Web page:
back to article Nissan infosec in the spotlight again after breach affecting more than 50K US employees

Nissan has admitted to another data loss – this time involving the theft of personal information belonging to more than 50,000 Nissan employees. According to the carmaker's disclosure [PDF], filed with the US state of Maine, Nissan was breached back in November 2023 through "a targeted cyber attack" – as the incident is …

  1. Dan 55 Silver badge

    Connected cars fall into three major types:

    1. Japanese cars: About as clued up as Nintendo when it comes to the Internet, get pwned about 3 times a year.

    2. US cars: They'll sell all your data to anyone and everyone and employees will maybe perv over your videos too.

    3. EU cars: Some privacy figleaf checkbox but are probably still collecting the data anyway.

    It goes without saying that those people who want to disable connected car tracking are acting suspiciously and must be up to no good.

  2. MachDiamond Silver badge

    There has to be more and larger penalties imposed on companies that have these breaches. There has to be a risk to storing data on people. Obviously, they need to have files on their current employees, but why wouldn't it be prudent for the data on people that have left the company be stored in an offline archive to the extent that it needs to be kept? If somebody rejoins the company, there can be a process to make their file active once again by manually carrying it over the air-gap.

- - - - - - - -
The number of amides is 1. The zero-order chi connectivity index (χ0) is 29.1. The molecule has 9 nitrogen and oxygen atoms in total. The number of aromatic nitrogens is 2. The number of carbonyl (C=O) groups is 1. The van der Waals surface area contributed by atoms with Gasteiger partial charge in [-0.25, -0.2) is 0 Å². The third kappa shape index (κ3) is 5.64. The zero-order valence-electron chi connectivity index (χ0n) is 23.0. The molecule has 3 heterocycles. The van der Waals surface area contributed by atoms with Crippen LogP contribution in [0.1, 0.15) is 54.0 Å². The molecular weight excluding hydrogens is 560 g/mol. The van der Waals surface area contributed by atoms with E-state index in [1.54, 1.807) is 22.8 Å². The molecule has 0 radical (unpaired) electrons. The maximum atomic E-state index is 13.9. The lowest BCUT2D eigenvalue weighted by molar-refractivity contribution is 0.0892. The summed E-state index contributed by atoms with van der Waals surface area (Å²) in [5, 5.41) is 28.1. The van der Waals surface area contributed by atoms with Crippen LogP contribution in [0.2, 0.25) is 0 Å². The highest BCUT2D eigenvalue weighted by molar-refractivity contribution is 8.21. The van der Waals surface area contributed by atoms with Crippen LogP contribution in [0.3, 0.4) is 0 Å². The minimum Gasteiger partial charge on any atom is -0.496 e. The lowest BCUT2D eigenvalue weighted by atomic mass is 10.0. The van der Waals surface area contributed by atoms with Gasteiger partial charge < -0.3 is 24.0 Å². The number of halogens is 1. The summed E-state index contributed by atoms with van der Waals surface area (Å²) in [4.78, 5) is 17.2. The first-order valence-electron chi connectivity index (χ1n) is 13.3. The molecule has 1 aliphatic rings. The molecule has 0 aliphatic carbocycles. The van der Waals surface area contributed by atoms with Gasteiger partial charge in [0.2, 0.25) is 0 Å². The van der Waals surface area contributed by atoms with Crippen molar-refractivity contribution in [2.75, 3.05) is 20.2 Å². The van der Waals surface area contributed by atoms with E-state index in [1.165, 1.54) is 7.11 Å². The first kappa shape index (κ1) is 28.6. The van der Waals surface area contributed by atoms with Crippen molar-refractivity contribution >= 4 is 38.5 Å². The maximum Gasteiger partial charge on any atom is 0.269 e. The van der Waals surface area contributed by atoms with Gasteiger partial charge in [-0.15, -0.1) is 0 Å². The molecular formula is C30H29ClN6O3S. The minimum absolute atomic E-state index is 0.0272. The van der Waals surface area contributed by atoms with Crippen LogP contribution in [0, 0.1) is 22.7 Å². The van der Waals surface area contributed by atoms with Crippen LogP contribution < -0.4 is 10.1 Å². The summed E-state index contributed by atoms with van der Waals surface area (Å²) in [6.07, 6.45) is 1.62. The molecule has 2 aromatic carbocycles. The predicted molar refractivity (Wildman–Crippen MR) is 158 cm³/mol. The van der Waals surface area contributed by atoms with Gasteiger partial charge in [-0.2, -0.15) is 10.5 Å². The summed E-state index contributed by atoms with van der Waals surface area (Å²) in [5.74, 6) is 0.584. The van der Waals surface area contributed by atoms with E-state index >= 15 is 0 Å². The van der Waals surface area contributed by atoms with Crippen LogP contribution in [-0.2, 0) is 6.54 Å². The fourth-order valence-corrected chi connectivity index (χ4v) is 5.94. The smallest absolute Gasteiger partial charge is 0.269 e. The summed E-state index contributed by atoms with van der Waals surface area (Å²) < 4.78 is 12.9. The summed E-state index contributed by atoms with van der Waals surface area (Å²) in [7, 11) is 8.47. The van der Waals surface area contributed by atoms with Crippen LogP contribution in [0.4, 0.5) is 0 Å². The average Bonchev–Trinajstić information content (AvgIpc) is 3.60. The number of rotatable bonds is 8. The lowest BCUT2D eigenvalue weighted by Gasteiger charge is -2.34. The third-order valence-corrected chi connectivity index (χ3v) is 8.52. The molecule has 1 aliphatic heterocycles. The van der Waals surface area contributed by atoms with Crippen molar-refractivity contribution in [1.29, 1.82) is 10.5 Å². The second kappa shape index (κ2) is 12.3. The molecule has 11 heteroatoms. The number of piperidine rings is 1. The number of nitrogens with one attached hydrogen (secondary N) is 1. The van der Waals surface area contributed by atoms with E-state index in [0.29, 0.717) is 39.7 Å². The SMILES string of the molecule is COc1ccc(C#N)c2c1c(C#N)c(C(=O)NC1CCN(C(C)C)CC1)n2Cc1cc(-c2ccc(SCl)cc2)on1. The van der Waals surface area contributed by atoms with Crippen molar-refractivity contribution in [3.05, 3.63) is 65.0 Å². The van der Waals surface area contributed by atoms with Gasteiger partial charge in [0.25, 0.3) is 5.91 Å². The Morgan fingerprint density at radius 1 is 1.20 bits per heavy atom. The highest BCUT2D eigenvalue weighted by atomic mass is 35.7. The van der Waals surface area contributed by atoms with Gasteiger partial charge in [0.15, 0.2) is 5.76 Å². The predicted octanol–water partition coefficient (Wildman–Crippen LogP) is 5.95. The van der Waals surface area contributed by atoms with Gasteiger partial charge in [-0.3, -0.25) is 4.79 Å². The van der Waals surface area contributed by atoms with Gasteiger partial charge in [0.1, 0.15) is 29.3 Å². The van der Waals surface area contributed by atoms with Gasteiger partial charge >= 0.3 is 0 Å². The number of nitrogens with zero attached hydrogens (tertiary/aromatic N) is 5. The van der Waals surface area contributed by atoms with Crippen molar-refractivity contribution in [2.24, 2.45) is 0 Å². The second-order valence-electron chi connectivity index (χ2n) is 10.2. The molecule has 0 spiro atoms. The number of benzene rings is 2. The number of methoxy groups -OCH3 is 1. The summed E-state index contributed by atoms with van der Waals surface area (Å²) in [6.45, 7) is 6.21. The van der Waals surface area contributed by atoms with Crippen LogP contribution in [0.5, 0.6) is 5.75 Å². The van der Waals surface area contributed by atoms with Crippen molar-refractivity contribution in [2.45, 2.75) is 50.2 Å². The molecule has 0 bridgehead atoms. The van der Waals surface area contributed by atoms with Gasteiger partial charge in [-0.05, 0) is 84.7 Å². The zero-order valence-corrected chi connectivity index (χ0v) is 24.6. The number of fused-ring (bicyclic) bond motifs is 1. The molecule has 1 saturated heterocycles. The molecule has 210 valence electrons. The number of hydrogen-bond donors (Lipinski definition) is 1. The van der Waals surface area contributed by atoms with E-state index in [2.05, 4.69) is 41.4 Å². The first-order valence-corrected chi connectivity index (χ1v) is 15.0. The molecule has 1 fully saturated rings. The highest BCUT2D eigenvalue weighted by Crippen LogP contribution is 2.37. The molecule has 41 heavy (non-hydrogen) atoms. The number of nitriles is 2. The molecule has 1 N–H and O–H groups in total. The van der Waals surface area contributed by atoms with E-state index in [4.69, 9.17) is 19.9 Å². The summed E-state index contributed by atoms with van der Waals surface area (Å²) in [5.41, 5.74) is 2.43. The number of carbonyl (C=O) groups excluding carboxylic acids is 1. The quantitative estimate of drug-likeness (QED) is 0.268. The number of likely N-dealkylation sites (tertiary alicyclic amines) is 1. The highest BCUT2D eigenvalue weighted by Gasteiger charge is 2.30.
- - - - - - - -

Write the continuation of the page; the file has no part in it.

If the risk is high for keeping data, more effort will be put into keeping it secure or getting rid of it if there's no pressing need to have it. Nissan being fined $1mn can be written off as a cost of doing business. If the fine is proportional to the size of the company and the nature of the breach, it can be high enough to sting rather badly and in the most egregious cases, jeopardize the company. Yes, yes, a lot of collateral damage could happen, but it could be just like ripping a sticking plaster off quickly. If Nissan were to be fined out of existence, some company(s) would swoop in and gobble it up. Of course, it would be better for courts to apply more serious penalties well short of that in cases initially just to show it's possible.

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